By PhD student Yota Harada
Climate driven mass die-back is causing significant changes in mangrove ecosystems.
Numerous marine species, including crabs, prawns and fish, rely on mangroves for nurseries, refuges and food. Mangrove forests support global fisheries and the livelihood’s of people, but large-scale mortality of mangroves is anticipated due to climate change and associated extreme climatic conditions.
In the Australian summer of 2015-16, over 7000 hectares of mangroves along 1000 km’s of coastline in the Gulf of Carpentaria, Australia, died as a result of low rainfalls, extreme heat and low sea levels. This was one of the worst mangrove die-back events ever recorded, it also coincided with the mass bleaching event of corals on the Great Barrier Reef.
We found that the dead site was dominated by one group of animals, Fiddler Crabs, whereas the healthy area displayed a more diverse community of animals.
Our team traveled to the Gulf of Carpentaria in 2017, to conduct a field survey that compared an area consisting of dead mangroves and an area consisting of healthy mangroves, about 2km away. We found that the dead site was dominated by one group of animals, Fiddler Crabs, whereas the healthy site displayed a more diverse community of animals. Our stable isotope analysis, a method that analyses animal’s diets, shows animals at the impacted site predominantly consume benthic algae, whereas animals from the healthy site consume a variety of food, including mangrove leaf litter.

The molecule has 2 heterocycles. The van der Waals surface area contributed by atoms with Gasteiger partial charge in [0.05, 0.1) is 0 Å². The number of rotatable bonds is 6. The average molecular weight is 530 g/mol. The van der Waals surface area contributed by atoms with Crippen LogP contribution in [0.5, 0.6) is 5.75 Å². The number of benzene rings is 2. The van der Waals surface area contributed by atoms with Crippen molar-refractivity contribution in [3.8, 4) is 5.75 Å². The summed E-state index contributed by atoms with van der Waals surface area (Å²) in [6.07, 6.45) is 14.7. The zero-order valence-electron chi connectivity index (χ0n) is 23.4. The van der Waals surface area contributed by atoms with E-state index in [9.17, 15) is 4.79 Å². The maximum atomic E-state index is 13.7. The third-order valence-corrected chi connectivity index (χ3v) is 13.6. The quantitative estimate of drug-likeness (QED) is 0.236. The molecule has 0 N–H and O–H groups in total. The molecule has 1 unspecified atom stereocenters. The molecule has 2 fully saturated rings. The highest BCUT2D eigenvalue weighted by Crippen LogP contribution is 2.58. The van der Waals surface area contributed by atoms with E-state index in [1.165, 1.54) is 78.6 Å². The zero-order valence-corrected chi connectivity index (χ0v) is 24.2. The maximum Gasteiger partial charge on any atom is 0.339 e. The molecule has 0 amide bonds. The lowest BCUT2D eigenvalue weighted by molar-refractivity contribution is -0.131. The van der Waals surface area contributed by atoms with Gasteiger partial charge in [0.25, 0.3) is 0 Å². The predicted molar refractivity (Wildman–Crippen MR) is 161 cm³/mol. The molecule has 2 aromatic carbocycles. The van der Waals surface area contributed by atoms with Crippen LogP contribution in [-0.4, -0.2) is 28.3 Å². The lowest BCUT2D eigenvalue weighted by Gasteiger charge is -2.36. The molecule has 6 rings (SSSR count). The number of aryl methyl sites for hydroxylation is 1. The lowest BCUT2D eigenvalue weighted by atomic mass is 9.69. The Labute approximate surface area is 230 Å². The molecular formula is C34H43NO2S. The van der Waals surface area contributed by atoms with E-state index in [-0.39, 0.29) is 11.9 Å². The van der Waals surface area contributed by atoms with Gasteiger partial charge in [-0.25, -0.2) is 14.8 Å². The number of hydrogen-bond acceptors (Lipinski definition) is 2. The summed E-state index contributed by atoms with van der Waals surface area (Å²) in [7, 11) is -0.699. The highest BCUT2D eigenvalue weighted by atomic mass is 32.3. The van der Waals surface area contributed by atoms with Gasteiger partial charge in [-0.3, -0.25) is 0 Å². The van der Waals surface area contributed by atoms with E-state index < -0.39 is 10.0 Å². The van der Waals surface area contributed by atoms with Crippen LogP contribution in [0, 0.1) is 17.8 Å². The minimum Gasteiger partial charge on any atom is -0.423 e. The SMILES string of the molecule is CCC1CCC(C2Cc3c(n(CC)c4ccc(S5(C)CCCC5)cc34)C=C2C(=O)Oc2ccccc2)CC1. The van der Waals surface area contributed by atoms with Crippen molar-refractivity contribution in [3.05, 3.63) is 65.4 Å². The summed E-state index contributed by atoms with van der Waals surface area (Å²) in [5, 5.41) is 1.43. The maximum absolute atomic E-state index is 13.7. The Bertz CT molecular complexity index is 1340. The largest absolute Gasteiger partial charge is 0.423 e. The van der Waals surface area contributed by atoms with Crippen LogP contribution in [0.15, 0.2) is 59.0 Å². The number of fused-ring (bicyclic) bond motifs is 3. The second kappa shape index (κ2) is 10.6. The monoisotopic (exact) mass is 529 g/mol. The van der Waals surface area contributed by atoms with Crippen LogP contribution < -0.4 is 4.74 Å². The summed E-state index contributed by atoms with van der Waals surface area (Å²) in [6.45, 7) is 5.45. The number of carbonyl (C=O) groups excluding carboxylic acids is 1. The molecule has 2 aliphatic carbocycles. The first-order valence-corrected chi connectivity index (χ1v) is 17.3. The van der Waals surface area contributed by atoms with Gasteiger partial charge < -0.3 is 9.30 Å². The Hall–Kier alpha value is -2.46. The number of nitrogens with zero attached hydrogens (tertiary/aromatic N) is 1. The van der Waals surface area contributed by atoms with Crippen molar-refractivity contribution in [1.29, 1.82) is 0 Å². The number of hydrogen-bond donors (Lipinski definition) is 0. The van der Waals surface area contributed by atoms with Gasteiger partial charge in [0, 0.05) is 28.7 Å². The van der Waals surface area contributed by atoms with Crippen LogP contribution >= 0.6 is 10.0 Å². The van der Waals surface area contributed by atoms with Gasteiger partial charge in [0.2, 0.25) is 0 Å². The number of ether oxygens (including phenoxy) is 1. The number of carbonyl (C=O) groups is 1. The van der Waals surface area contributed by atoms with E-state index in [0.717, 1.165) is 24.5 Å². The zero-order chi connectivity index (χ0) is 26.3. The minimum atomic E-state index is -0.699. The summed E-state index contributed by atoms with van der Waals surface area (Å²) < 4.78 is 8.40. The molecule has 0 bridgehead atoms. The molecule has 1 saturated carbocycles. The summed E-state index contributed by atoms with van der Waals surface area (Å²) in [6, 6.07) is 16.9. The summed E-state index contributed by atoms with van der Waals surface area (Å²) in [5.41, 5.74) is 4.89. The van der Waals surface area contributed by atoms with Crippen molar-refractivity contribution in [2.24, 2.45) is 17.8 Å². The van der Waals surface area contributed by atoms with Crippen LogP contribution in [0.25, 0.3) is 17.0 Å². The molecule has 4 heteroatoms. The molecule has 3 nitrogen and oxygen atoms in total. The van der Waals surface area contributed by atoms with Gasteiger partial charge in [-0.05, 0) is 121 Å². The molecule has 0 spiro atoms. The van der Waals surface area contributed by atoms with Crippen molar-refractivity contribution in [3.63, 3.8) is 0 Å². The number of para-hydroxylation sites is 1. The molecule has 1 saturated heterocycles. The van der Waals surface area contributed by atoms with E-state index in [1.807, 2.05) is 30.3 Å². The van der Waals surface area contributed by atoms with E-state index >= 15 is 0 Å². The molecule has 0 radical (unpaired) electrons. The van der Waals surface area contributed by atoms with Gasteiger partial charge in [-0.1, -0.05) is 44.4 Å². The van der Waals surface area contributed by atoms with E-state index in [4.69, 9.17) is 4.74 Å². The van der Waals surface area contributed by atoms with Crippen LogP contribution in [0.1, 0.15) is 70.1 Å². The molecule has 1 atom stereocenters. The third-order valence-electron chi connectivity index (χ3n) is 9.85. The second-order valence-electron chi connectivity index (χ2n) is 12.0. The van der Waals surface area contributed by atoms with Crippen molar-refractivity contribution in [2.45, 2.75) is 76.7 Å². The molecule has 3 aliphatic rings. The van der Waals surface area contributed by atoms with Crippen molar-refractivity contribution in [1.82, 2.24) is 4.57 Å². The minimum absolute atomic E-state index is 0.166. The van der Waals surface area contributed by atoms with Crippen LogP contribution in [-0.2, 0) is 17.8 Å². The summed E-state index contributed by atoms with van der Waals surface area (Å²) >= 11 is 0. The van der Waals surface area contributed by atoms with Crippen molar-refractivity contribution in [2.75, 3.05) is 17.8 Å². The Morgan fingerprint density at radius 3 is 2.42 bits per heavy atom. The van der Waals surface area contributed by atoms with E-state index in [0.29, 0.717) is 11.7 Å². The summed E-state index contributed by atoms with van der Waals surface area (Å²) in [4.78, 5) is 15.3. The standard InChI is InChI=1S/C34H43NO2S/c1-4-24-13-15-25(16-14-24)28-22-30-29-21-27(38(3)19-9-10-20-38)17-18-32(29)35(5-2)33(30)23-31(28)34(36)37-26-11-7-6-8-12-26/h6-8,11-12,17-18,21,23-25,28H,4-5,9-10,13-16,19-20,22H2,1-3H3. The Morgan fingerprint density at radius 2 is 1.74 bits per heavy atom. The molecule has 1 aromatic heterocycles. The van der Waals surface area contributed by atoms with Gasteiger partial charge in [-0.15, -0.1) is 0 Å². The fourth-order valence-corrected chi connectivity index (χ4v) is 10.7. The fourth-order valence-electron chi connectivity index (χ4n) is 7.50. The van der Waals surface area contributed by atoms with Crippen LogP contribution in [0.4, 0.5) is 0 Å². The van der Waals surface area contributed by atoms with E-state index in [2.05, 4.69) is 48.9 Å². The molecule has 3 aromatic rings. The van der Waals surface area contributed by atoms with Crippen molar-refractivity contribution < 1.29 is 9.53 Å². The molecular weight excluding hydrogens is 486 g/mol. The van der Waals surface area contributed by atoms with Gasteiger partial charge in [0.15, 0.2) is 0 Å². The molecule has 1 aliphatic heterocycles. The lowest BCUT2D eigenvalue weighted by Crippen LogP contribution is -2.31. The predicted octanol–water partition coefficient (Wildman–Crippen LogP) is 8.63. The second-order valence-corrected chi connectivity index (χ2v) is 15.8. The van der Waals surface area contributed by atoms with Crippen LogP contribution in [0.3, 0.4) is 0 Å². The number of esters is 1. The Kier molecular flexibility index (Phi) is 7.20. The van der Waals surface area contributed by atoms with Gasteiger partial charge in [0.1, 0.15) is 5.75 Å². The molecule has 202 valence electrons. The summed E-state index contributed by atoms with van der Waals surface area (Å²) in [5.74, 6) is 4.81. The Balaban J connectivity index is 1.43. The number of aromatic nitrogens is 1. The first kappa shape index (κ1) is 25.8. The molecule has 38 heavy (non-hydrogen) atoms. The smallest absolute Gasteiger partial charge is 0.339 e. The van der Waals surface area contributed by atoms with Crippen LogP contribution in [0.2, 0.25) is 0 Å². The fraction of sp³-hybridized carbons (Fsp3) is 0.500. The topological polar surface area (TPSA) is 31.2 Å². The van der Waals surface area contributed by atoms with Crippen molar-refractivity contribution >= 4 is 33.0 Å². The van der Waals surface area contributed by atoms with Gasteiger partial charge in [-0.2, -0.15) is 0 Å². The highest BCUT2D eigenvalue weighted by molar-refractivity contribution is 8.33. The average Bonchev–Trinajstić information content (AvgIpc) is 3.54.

The die-back not only changed the community of mangrove animals and their food, but also the habitat structure. The dead mangrove site lost tree canopy cover and complex root structures, these typically provide important nurseries and refuges for numerous marine species. These findings show a major loss in mangrove ecosystem services for varying species, these include, provisions of nurseries, refuges and food sources.
Our research, published in the scientific journal, Limnology and Oceanography, will help expand the understanding of the effects of extreme weather events on mangroves. It can also help inform policy management plans for these important ecosystems that support unique biodiversity and fisheries.
Unfortunately, we still do not know much about how mangrove forests will recover from extreme weather die-backs. However, our upcoming new research focuses on longer-term monitoring of the post die-back recovery and knowing how things develop over time.